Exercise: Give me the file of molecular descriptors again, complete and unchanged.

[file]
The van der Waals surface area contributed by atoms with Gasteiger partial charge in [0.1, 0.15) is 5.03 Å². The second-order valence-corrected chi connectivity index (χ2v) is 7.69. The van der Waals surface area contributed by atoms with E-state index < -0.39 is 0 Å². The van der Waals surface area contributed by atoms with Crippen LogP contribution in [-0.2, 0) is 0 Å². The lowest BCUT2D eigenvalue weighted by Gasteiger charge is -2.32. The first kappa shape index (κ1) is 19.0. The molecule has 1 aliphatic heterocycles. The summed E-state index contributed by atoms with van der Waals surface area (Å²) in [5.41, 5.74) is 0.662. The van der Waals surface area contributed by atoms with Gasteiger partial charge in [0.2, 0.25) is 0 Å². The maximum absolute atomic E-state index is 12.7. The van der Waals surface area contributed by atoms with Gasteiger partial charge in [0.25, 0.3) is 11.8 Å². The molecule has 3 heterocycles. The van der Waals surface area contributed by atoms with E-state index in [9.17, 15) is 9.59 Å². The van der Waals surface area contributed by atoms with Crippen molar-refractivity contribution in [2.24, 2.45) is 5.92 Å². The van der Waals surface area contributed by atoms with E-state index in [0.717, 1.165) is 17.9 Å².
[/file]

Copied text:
The van der Waals surface area contributed by atoms with Gasteiger partial charge in [0.1, 0.15) is 5.03 Å². The second-order valence-corrected chi connectivity index (χ2v) is 7.69. The van der Waals surface area contributed by atoms with E-state index < -0.39 is 0 Å². The van der Waals surface area contributed by atoms with Crippen LogP contribution in [-0.2, 0) is 0 Å². The lowest BCUT2D eigenvalue weighted by Gasteiger charge is -2.32. The first kappa shape index (κ1) is 19.0. The molecule has 1 aliphatic heterocycles. The summed E-state index contributed by atoms with van der Waals surface area (Å²) in [5.41, 5.74) is 0.662. The van der Waals surface area contributed by atoms with Gasteiger partial charge in [0.2, 0.25) is 0 Å². The maximum absolute atomic E-state index is 12.7. The van der Waals surface area contributed by atoms with Gasteiger partial charge in [0.25, 0.3) is 11.8 Å². The molecule has 3 heterocycles. The van der Waals surface area contributed by atoms with E-state index in [9.17, 15) is 9.59 Å². The van der Waals surface area contributed by atoms with Crippen molar-refractivity contribution in [2.24, 2.45) is 5.92 Å². The van der Waals surface area contributed by atoms with E-state index in [0.717, 1.165) is 17.9 Å².